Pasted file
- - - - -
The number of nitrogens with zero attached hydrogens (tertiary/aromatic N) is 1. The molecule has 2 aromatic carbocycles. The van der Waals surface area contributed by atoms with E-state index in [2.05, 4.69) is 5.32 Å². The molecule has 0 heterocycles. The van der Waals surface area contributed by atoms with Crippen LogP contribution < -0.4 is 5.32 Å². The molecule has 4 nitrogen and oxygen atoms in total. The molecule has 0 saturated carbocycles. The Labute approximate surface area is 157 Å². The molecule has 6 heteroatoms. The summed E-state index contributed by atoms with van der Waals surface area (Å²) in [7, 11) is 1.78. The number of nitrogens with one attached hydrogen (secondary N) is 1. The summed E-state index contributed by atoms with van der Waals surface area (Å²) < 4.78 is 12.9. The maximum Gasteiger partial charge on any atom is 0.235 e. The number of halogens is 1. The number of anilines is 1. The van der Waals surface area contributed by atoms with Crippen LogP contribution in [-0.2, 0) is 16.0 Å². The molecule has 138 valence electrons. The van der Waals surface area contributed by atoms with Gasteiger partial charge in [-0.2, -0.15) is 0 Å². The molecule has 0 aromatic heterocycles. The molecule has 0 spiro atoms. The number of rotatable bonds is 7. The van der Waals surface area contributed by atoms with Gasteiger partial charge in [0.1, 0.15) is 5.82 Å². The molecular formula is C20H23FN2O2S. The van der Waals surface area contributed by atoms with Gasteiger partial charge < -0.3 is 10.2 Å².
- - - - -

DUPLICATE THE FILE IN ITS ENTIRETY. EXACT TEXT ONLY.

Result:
The number of nitrogens with zero attached hydrogens (tertiary/aromatic N) is 1. The molecule has 2 aromatic carbocycles. The van der Waals surface area contributed by atoms with E-state index in [2.05, 4.69) is 5.32 Å². The molecule has 0 heterocycles. The van der Waals surface area contributed by atoms with Crippen LogP contribution < -0.4 is 5.32 Å². The molecule has 4 nitrogen and oxygen atoms in total. The molecule has 0 saturated carbocycles. The Labute approximate surface area is 157 Å². The molecule has 6 heteroatoms. The summed E-state index contributed by atoms with van der Waals surface area (Å²) in [7, 11) is 1.78. The number of nitrogens with one attached hydrogen (secondary N) is 1. The summed E-state index contributed by atoms with van der Waals surface area (Å²) < 4.78 is 12.9. The maximum Gasteiger partial charge on any atom is 0.235 e. The number of halogens is 1. The number of anilines is 1. The van der Waals surface area contributed by atoms with Crippen LogP contribution in [-0.2, 0) is 16.0 Å². The molecule has 138 valence electrons. The van der Waals surface area contributed by atoms with Gasteiger partial charge in [-0.2, -0.15) is 0 Å². The molecule has 0 aromatic heterocycles. The molecule has 0 spiro atoms. The number of rotatable bonds is 7. The van der Waals surface area contributed by atoms with Gasteiger partial charge in [0.1, 0.15) is 5.82 Å². The molecular formula is C20H23FN2O2S. The van der Waals surface area contributed by atoms with Gasteiger partial charge < -0.3 is 10.2 Å².